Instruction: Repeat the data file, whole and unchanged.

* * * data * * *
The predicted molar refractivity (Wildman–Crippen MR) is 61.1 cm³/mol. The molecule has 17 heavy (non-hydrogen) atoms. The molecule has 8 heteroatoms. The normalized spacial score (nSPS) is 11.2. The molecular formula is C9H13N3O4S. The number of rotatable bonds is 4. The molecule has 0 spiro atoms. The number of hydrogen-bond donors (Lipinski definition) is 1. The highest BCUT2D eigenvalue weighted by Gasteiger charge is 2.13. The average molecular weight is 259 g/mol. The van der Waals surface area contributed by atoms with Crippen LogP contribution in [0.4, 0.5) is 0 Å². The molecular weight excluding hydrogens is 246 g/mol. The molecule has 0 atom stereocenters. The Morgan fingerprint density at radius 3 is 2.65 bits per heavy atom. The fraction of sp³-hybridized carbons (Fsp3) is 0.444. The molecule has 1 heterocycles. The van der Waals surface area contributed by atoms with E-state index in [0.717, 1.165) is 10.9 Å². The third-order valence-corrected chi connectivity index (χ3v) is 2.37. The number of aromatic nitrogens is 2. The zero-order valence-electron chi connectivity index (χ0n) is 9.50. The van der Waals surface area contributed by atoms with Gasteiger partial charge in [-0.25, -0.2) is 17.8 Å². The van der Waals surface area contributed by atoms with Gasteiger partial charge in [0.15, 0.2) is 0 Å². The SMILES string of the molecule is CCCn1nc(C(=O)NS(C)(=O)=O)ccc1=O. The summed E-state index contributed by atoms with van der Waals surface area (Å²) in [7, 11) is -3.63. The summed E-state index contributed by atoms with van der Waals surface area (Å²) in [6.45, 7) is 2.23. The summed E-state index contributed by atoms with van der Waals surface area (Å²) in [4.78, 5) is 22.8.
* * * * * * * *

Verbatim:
The predicted molar refractivity (Wildman–Crippen MR) is 61.1 cm³/mol. The molecule has 17 heavy (non-hydrogen) atoms. The molecule has 8 heteroatoms. The normalized spacial score (nSPS) is 11.2. The molecular formula is C9H13N3O4S. The number of rotatable bonds is 4. The molecule has 0 spiro atoms. The number of hydrogen-bond donors (Lipinski definition) is 1. The highest BCUT2D eigenvalue weighted by Gasteiger charge is 2.13. The average molecular weight is 259 g/mol. The van der Waals surface area contributed by atoms with Crippen LogP contribution in [0.4, 0.5) is 0 Å². The molecular weight excluding hydrogens is 246 g/mol. The molecule has 0 atom stereocenters. The Morgan fingerprint density at radius 3 is 2.65 bits per heavy atom. The fraction of sp³-hybridized carbons (Fsp3) is 0.444. The molecule has 1 heterocycles. The van der Waals surface area contributed by atoms with E-state index in [0.717, 1.165) is 10.9 Å². The third-order valence-corrected chi connectivity index (χ3v) is 2.37. The number of aromatic nitrogens is 2. The zero-order valence-electron chi connectivity index (χ0n) is 9.50. The van der Waals surface area contributed by atoms with Gasteiger partial charge in [-0.25, -0.2) is 17.8 Å². The van der Waals surface area contributed by atoms with Gasteiger partial charge in [0.15, 0.2) is 0 Å². The SMILES string of the molecule is CCCn1nc(C(=O)NS(C)(=O)=O)ccc1=O. The summed E-state index contributed by atoms with van der Waals surface area (Å²) in [7, 11) is -3.63. The summed E-state index contributed by atoms with van der Waals surface area (Å²) in [6.45, 7) is 2.23. The summed E-state index contributed by atoms with van der Waals surface area (Å²) in [4.78, 5) is 22.8.